Students say much can be done to fight underage drinking

March 29, 2006|by ROBERT SNYDER


Jordan Shultz says the way to get teenagers to stop drinking alcohol is to scare them with the truth of its consequences.

"We need consequences that are going to affect us and that are going to make us think about it when we make a decision," said Shultz, 18, following a forum Tuesday in Martinsburg to find solutions to combat teenage drinking, which many teens in attendance said their peers turn to out of boredom.

The forum is part of a nationwide initiative this month hosted by the U.S. Department of Health and Human Services' Substance Abuse and Mental Health Services Administration to address the issue of underage drinking. The Underage Drinking Prevention: Town Hall Meeting at Martinsburg High School drew a number of student and community leaders who took part in a panel discussion following a presentation by students from Hedgesville High School, which outlined the costs associated with the problem.


The price tag for underage drinking in West Virginia in 2001 was $369 million, with 25 percent of all alcohol sold in the state consumed by underage drinkers, the students said, citing information from the International Institue for Alcohol Awareness.

Shultz said students need to be hit where it hurts to get them to stop drinking.

"We need punishment that directly affects us, not just slaps on the wrist," the Hedgesville High School student said, calling for community service requirements that could only be performed on Fridays and Saturdays, and for the wearing of a sign as a form of public humiliation.

Some students decried the lack of available activities.

The panel, which included two members, Margaret Smith-Walker and Cindy Smailes-Rybak, a Mothers Against Drunk Driving victim's advocate, who said they had lost children to accidents involving drunk drivers, agreed more needs to be accomplished to address the issue and students must be part of the solution.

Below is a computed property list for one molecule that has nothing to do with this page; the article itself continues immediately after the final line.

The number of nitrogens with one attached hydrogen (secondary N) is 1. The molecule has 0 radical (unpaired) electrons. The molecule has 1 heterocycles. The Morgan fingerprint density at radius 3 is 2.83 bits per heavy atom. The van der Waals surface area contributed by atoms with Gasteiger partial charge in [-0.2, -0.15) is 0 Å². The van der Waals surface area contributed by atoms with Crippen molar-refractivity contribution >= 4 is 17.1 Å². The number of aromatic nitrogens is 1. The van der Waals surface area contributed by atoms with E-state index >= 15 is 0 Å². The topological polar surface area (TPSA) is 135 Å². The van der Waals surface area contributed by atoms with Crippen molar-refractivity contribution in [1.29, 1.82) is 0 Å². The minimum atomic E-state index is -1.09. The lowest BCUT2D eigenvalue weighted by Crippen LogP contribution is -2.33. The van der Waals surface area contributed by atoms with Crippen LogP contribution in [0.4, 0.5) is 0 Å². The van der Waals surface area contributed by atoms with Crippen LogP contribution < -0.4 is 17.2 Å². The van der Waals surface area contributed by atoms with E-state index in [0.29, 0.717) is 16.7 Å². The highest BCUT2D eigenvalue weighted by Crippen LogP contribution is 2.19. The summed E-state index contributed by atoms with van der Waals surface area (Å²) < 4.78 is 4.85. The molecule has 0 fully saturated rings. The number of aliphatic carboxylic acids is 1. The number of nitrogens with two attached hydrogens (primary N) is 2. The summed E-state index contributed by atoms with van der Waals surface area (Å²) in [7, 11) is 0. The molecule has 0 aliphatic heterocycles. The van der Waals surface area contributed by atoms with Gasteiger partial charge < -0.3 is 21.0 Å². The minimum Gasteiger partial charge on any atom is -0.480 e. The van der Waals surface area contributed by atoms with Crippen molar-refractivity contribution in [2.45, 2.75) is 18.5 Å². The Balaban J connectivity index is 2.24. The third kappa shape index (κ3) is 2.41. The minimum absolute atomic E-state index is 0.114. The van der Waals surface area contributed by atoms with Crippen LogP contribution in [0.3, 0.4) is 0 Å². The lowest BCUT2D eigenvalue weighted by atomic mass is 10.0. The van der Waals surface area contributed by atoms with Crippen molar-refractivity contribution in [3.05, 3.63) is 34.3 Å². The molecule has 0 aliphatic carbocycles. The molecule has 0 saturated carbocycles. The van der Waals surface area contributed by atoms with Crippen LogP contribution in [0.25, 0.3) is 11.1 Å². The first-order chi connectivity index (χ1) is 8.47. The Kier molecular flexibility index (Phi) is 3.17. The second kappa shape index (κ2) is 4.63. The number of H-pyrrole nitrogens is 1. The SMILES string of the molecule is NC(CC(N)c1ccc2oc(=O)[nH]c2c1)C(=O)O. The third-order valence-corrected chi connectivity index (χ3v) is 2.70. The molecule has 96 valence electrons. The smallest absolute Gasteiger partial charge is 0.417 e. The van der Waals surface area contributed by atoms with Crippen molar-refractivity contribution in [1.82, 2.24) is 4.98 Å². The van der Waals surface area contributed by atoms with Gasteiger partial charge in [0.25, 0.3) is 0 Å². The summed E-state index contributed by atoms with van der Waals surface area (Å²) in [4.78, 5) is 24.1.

"We have so many kids that want to make a difference ... but they don't always have the opportunity to do that," said panelist Traci Welch, who, along with Family Resource Network Executive Director Judith Boykin, said local officials need to better fund resources that support activities for youths.

"Young people are mentoring us and telling us to get our act together," said Boykin, who called for a 1960s-style demonstration to raise awareness of the issue.

West Virginia Student Leadership Council member Kayla Grogg said prevention efforts need to begin in middle school.

"I think that's where peer pressure sets in," said Grogg. "That's where I've seen people branch off and try to figure out what they want to do."

Carrie Jenkins of Telamon Corp. said federal funding is being sought by the Berkeley County Substance Abuse Prevention Partnership, which will present a grant application to develop one of a host of programs aimed at keeping teenagers off drugs and alcohol.

West Virginia was awarded $11 million in federal funding for such efforts in 2004, Jenkins said.

The group's first meeting is scheduled for April 5 at 9 a.m. at RESA VIII in Martinsburg.

"I'm hoping to see a prevention plan that rings true to the community and the youth," Jenkins said.

If you go ...

What: Forum to discuss ways to stop underage drinking in Jefferson County, W.Va. It is sponsored by the Jefferson County Coalition on Substance Abuse Inc.

When: April 3, 7 p.m.

Where: Jefferson High School, 4141 Flowing Springs Road, Shenandoah Junction, W.Va.

For more information, e-mail

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